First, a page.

Re: Skin Effect & Primary Current?

>From: "Fred W. Bach, TRIUMF Operations" <music-at-triumf.ca>
>To: tesla-at-pupman-dot-com
>Cc: music-at-triumf.ca
>Subject: Re: Skin Effect & Primary Current?

>   Carbon doesn't cool off so fast so it can stay off for quite a
>   while.  There is some carbon in the arc vapour path. 
My understanding is: it's a refectory material, low conductivity. Does
that also imply a low emissivity? 
> Copper cools
>   faster so it can't stay off so long.  I believe there is less
>   copper vapour in the arc path than with carbon. 
Easier to ionize implying a lower molar concentration for a given

> But mercury is a
>   different story, having a comparatively high vapour pressure.  I
>   don't know about the mercury *extinguishing* times, (being a heavy
>   gas I expect it's very small)
I'm outside my pratical/theoryitical experience here. I'm can argue it
both ways: mercury is heavy => it can't get out of the arc path very
fast which says that is should have a long extinguish time, or it's
very heavy, can't get out of the arc fast and therefor recombines
rapidly. More information searching;)

> but the actual time it takes to
>   strike an arc in mercury vapour is incredibly small, less than a
>   nanosecond.  Mercury wetted relays are used in line-discharge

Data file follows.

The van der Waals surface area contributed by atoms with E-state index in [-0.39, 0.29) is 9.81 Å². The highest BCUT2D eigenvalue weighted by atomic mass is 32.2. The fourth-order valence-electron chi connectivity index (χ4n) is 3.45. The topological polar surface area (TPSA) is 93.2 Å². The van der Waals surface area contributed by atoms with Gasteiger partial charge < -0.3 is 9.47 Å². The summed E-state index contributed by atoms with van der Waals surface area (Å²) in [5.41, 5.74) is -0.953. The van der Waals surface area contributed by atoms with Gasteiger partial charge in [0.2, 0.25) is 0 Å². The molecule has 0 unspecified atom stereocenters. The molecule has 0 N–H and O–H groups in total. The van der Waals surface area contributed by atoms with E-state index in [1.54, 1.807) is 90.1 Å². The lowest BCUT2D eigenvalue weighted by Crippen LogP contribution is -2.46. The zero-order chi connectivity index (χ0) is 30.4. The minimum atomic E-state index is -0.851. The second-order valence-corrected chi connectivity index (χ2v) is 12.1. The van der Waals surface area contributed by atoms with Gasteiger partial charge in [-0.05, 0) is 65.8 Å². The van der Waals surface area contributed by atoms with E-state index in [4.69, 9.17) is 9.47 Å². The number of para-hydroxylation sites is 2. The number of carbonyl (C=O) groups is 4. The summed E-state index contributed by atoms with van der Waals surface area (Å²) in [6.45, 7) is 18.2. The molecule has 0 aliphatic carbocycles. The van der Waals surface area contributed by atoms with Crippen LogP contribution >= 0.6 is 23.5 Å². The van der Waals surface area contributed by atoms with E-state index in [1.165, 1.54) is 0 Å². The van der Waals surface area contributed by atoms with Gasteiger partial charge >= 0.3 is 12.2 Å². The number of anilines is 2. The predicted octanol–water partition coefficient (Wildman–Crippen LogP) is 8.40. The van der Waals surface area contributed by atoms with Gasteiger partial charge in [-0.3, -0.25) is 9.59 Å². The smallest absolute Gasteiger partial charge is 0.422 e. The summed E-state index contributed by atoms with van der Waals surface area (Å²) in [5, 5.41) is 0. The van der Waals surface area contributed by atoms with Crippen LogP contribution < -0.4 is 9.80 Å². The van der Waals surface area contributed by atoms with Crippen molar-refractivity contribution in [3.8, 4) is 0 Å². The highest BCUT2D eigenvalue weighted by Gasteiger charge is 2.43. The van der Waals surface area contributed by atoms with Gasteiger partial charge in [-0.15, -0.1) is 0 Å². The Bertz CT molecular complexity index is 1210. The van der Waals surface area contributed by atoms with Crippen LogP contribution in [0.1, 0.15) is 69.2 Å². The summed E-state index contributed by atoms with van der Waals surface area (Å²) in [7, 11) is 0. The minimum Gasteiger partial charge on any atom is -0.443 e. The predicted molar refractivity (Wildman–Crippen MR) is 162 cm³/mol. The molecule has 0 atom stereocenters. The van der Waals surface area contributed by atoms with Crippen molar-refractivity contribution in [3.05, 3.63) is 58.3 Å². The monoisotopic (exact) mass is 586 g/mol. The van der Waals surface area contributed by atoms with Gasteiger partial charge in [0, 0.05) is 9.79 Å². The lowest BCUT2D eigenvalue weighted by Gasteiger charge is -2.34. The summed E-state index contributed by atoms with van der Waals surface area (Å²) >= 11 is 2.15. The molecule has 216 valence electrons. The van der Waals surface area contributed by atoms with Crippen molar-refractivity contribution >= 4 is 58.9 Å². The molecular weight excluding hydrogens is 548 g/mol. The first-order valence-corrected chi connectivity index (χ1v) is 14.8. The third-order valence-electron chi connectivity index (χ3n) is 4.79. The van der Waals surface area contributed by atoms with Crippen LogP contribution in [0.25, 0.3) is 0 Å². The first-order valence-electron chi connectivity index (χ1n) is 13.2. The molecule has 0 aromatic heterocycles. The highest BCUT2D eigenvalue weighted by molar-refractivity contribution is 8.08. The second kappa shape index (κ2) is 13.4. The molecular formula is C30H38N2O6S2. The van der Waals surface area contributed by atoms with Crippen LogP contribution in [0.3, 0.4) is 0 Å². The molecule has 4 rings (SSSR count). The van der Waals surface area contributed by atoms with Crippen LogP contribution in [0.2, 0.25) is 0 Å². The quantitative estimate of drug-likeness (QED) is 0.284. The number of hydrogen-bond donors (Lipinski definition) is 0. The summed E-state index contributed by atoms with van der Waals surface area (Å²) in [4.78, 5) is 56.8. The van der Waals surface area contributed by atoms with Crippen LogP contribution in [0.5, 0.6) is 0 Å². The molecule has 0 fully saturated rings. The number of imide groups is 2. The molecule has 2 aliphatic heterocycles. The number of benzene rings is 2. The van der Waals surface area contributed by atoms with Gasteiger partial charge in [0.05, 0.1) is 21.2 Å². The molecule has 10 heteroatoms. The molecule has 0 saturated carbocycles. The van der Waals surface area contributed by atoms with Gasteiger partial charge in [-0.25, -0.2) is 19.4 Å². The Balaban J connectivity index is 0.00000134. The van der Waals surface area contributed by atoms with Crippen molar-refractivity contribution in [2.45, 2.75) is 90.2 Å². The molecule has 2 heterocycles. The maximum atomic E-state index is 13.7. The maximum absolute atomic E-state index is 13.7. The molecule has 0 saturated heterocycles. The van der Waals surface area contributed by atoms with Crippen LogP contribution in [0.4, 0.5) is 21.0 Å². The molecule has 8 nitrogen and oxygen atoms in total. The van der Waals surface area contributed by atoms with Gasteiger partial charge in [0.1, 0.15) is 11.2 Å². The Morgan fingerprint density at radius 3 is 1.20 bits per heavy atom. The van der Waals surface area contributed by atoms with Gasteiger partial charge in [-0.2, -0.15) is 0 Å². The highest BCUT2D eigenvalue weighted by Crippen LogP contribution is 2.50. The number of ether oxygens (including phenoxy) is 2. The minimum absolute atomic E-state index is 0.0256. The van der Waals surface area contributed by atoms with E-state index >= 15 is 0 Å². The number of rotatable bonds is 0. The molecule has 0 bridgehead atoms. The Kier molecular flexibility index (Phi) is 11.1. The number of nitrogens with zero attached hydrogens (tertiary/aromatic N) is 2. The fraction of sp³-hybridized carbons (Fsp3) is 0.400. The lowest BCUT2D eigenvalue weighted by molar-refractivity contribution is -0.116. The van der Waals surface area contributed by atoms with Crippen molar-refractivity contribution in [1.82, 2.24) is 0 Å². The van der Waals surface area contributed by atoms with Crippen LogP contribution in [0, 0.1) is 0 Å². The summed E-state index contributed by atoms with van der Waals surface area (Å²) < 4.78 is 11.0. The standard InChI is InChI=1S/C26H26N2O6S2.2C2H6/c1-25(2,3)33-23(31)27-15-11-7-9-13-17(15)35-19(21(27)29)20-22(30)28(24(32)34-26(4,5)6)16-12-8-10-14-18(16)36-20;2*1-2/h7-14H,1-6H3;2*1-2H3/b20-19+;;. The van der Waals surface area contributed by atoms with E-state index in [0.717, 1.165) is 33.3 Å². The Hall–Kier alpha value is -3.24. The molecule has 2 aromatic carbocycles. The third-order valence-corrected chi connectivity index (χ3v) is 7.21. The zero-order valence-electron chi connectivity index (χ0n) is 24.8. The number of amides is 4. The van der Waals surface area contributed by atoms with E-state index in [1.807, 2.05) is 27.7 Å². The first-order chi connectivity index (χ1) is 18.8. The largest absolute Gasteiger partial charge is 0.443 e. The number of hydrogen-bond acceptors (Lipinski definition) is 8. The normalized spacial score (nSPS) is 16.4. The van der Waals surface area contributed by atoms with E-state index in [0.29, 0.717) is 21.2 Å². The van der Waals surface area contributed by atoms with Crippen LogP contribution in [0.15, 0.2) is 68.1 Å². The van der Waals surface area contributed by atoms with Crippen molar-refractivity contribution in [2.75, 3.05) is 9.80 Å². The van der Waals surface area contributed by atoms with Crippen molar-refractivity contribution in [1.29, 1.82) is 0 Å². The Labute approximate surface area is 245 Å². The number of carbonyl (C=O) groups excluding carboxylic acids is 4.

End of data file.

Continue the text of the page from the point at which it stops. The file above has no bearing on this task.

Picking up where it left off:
>   pulser circuits for nanosecond pulses.  The "make" part of the
>   cycle is extremely fast.
I always guessed that mercury wetted relays were used to reduce the
bounce time. As the contacts bounced apart,upon closure, the liquid
mercury formed a thread between them, keeping them 'closed'.

>  We used these on our old Van de Graaff to
>   pulse electrons into the cathode at the top of the accelerator
>   tube. 

I'd would have liked to see the throw on that relay! How many leagues
did you say it was?;)

> I wonder if this is what von Engel was speaking of, the
>   speed of arc striking.
He was speaking of re-strike time, i.e., the off time that would not
quench the 'plasma channel'. But then, he could have been confusing
the two.

>    Somebody ought to investigate the possibly advantageous properties
>    of mercury for fast switching.  We know it turns on fast.  I wonder
>    if it turns off as fast.
I'm having visions of an open-air, rotary paddle-wheel, mercury gap

On the other hand, a cold-cathode fluorescent light is just what we
are talking about. Anyone out there care to steal the backlight out of
their LCD portable computer for some gap testing?